Respect Life Month
'Because someone has to say it'
Local Pax Christi group focuses on peace, justice
By Polly Zimmerman
'Renewing for the 21st Century:
God's Human Family'
Although the Cold War is over, the work of peace-making is far from completed. Kiernan Rozum of St. Mary Parish, Omro, knows that the continuing emphasis on milatarism casts a cloud over the poorest and youngest citizens of the world. That's why, 10 years ago, Rozum joined Pax Christi, an international peace movement. She also founded a parish unit at St. Peter Parish in Oshkosh, where she was an adult education leader. When she became affiliated with the Omro parish, the unit became Pax Christi Oshkosh/Omro.
"Pax Christi's goals are toward justice on every front," she says. "Our group exists to put into
action what they pray about."
Meetings alternate between the Omro church and homes of Oshkosh members. Various Oshkosh
churches, not all of them Catholic parishes, have hosted prayer services and vigils.
Sr. Pam Biehl, director of liturgy and ritual at St. Raphael Parish remembers a "powerful vigil"
which brought together more than 100 people for a memorial to Holocaust victims.
Other denominations, including members of the Fox Valley Mosque and Temple B'nai Israel, have
been invited to the monthly group meetings, prayer services and letter-writing campaigns.
During the seasons of Renew 2000, Pax Christi has made study materials, brochures and videos
available to the faith-sharing groups.
Last year, Pax Christi's study mateirals focused on closing the School of the Americas at Fort
Benning, Ga., which trained military officers for various countries. Many graduates have been
accused of contributing to terrorism and murder in Latin and Central America. The U.S. Army
agreed to close the school earlier this year, but it has since reopened -- funded by the Dept. of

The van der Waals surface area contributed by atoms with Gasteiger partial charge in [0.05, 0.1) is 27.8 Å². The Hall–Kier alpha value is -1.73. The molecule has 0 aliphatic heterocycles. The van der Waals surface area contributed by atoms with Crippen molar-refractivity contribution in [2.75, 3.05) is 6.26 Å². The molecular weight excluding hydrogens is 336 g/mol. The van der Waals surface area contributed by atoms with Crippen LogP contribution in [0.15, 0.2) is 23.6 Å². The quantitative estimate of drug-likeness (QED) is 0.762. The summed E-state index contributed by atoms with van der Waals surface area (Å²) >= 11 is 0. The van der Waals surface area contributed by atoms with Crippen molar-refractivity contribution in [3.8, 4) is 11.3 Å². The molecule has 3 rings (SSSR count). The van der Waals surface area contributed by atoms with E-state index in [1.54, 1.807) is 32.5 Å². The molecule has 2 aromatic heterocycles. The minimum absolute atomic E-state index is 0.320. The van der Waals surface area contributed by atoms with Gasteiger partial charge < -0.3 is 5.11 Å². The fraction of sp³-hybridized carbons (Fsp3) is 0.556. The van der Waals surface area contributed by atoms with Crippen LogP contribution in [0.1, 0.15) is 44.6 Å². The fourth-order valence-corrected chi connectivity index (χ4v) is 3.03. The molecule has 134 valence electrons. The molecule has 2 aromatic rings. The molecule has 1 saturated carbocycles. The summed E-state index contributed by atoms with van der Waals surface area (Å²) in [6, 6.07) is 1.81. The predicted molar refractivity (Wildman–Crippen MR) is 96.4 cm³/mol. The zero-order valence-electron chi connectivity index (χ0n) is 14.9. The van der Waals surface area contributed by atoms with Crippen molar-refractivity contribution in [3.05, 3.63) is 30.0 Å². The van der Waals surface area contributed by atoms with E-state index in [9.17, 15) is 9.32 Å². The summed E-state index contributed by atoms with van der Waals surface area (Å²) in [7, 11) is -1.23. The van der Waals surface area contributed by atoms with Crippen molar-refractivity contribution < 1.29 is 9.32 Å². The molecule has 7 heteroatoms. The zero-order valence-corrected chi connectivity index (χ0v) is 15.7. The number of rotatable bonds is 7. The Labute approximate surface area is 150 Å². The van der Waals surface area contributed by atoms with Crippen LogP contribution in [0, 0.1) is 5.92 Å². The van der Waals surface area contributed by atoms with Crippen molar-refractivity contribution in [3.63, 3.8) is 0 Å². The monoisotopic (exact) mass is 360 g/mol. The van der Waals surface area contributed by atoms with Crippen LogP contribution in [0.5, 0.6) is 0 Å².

Defense -- as the Institute for Professional Military Education and Training.
"There's so much frustration," says Rozum about their efforts, but adds that "we know that this
non-violent approach works."
Three members of the local group will attend a Nov. 3 conference in Milwaukee, "New Paradigms
for Peace-making in the 21st Century." It will help them outline their approach to Pax Christi's "Bread Not Stones" program, initiated by the U.S. bishops who are members of Pax Christi USA. It targets millitary spending in the national budget.
Pax Christi figures show that the U.S. spends only 12 cents on education for every dollar for the military.
"After the November meeting," Rozum says, "we'll decide what action we'll take to combat the military budget. This country exports all the instruments of war. That's difficult to say, but we say it because someone has to say it."
Other programs Pax Christi will focus on are racism in America, the death penalty, prison reform, an end to economic sanctions against Iraq and welfare reform.
Pax Christi was founded in France in 1945 and has a current U.S. membership of 14,000.
The next meeting of Pax Christi Oshkosh/Omro will be at 7 p.m. Oct. 9, at St. Mary Parish in Omro.
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